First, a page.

In democracy, there is a human right everyone seems to think is simple enough, but in actuality encompasses two directly contradictory ideas. I refer to, “the vote is a universal human right”. It is actually two separate rights:
- The right to participate in the decisions of how to change our society.
- The right to be a layman – to lack specialist knowledge. There is no requirement of expertise before you can vote. Without this right, voting is not a universal human right (Or so it is claimed).
This idea, that everyone should be allowed to vote, is part of what perpetuates the myth that democracy means, “my ignorance is just as good as your knowledge”. The culture of such a democratic society fosters the false notion that everyone has an opinion that counts. It fosters a culture where people have a fundamental right to not be experts, to not study the issues relevant to their vote, and to not think about their decisions. In this society, expertise is an irrelevance to how your input will be treated.
For example, with economic policy or climate change, people want to exert an influence on what the government decides to do, but they also take no interest in educating themselves about the topic or putting any serious thought into the options available.This is antithetical to an effective democracy, and it must be corrected. These two rights are not one and the same, but mutually exclusive. Determining a course of action on an issue explicitly and desperately requires understanding, background knowledge, and a willingness to think about it. Ignorance effectively cripples someone’s ability to contribute to such a discussion. The fact that this even needs to be said is absurd.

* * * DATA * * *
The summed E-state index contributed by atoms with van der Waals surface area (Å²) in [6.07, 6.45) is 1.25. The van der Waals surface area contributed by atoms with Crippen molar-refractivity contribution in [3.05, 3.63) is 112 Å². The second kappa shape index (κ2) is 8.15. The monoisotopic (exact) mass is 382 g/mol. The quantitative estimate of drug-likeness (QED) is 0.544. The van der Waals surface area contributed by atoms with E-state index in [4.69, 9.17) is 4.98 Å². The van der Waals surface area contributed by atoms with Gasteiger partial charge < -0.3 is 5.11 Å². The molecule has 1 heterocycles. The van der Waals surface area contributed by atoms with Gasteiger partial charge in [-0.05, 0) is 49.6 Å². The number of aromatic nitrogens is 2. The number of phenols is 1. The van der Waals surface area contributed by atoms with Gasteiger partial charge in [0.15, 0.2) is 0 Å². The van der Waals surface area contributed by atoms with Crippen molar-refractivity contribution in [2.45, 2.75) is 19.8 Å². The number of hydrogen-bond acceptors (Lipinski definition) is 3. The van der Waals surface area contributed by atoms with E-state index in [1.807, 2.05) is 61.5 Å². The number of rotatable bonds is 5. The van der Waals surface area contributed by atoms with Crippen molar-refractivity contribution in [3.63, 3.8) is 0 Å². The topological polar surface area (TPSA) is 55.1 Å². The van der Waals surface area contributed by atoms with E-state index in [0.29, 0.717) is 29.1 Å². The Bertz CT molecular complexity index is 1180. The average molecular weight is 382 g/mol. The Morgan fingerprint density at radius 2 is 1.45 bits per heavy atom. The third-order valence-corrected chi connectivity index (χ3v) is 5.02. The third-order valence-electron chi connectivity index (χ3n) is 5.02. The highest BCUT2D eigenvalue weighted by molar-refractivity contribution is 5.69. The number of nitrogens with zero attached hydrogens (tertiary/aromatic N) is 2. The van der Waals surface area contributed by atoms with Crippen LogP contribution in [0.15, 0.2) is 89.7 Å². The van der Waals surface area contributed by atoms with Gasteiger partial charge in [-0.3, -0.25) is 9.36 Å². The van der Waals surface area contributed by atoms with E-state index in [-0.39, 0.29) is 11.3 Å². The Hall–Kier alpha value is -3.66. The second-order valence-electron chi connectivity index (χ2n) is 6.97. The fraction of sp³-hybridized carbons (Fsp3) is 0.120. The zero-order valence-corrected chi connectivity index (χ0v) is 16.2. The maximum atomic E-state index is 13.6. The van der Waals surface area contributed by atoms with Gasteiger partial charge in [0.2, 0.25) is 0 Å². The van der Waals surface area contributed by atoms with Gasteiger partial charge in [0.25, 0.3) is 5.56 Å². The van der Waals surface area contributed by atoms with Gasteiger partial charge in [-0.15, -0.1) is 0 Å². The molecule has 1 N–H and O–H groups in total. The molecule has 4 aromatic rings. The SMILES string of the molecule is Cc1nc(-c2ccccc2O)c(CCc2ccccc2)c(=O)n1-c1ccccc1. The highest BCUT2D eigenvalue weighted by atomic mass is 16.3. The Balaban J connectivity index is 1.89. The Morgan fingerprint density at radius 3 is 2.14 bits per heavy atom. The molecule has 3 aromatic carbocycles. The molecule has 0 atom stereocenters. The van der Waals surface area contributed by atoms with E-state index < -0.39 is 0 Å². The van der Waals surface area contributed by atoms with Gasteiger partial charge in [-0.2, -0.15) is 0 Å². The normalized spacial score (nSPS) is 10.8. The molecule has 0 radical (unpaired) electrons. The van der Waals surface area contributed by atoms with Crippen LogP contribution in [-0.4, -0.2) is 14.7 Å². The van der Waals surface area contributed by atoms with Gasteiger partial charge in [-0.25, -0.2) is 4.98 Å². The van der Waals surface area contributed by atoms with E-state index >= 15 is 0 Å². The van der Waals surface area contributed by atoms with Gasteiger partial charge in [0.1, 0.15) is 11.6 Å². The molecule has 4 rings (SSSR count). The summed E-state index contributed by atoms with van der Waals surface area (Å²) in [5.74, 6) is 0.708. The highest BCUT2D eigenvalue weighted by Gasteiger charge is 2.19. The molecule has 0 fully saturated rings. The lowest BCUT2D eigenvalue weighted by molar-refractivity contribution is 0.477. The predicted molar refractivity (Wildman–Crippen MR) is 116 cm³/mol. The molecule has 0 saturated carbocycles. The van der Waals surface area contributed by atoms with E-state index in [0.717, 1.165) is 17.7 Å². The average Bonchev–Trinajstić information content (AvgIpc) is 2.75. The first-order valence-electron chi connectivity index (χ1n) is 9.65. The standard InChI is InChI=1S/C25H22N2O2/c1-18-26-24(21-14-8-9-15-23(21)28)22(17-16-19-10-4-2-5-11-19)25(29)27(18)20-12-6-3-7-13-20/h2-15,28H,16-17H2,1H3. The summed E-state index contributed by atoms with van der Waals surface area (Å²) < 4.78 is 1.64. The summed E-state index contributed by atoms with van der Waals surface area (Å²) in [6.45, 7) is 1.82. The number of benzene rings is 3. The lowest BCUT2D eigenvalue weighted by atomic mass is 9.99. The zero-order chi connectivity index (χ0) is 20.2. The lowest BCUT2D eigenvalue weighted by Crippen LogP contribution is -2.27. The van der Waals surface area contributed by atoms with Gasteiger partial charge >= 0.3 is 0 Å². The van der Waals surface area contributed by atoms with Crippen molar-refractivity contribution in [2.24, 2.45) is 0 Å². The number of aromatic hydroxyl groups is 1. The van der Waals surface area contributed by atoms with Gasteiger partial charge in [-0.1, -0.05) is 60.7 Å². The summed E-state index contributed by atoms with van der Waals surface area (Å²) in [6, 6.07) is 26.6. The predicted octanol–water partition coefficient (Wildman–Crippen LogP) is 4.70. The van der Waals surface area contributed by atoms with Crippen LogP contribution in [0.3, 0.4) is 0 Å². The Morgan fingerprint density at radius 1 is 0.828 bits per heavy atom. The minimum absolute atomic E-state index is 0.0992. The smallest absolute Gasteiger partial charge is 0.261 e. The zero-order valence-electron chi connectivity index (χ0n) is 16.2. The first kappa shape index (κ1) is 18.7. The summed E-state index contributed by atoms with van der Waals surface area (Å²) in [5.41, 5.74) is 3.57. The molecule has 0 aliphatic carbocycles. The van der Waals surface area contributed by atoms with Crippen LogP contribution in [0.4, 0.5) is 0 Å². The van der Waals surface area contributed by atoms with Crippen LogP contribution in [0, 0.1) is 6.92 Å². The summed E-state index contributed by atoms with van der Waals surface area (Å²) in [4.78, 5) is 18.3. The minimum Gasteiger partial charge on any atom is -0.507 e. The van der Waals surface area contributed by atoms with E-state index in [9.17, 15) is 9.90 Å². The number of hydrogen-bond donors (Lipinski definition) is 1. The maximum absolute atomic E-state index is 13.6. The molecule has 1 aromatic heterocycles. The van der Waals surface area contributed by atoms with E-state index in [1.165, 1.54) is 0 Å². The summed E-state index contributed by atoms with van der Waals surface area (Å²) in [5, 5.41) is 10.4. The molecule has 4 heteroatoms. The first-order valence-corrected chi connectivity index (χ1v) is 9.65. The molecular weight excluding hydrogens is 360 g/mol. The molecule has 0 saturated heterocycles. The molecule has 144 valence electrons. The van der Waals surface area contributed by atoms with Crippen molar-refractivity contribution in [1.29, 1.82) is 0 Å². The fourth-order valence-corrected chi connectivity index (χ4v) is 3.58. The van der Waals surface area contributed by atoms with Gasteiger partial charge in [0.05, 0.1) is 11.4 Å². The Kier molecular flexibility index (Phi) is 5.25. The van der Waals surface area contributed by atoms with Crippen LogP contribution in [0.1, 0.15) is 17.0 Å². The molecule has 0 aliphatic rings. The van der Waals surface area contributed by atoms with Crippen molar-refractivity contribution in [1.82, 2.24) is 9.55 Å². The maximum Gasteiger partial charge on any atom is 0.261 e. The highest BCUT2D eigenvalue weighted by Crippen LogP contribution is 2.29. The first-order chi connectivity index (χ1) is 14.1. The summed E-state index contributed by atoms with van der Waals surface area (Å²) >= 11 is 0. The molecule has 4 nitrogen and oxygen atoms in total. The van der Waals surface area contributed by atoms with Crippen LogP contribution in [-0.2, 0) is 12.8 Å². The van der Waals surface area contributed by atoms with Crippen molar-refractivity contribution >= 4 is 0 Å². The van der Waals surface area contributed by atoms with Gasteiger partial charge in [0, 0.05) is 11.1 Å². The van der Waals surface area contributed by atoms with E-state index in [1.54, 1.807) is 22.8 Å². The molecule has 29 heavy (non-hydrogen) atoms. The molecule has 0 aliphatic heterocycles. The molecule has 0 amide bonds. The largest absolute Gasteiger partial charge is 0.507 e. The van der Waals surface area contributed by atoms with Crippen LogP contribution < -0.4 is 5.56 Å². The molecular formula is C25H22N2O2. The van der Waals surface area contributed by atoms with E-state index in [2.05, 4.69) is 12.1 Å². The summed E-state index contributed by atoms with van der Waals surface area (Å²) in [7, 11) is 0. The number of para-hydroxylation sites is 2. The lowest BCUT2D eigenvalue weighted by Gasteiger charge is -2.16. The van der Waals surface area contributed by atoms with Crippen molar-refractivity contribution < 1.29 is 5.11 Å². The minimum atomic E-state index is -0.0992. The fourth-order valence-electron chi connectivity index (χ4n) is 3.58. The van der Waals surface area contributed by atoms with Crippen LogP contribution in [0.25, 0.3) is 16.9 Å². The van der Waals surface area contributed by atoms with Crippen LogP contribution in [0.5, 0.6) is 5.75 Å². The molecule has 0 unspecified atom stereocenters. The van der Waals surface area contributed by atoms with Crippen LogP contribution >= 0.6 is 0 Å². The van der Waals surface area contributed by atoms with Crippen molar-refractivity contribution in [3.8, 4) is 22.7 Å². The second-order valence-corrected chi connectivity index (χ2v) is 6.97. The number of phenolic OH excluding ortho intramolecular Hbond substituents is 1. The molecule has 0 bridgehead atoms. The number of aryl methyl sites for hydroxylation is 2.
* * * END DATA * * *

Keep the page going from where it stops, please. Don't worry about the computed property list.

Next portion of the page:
Contrary to popular opinion, ignorance is indeed a very good reason to dismiss someone from a decision-making process. We want the operating theatre filled with surgeons, not lay people. More people laying hands on the patient doesn’t necessarily guarantee better outcomes.
Some have suggested that we need to raise the public’s awareness of important issues. What if we look at it from the other direction. Maybe instead of raising the entire population into a state of full understanding, we could simply filter out those that are not knowledgeable.
I wish merely to point out that, regardless of whether or not we deserve both of these rights, they are logically contradictory. But I do not wish to strip either of these rights from anyone. Instead I offer everybody a choice:
If you want to keep your right to not think about an issue, then you forfeit your right to a place at the table of discussion. You must choose between ignorance and influence, simply because the combination of the two is so dangerous.
“I want a say in a complex decision, but I don’t want to expend any intellectual effort.”
No, you may not. The decision is better served by your absence than your input.
I’m not going to try to force you to expend that intellectual effort, but I am going to try to stop you if you start to claim that your opinion has any weight or demand that people listen to you. If you come to the table with an armful of ignorance and try to lump it in with all the knowledge and thoughtful ideas brought by others, then you should expect to be given something soft to play with in the corner.
So you want to speak, but not to think? Pick one. The air in parliament is not improved by a droning cacophony of thoughtless speech.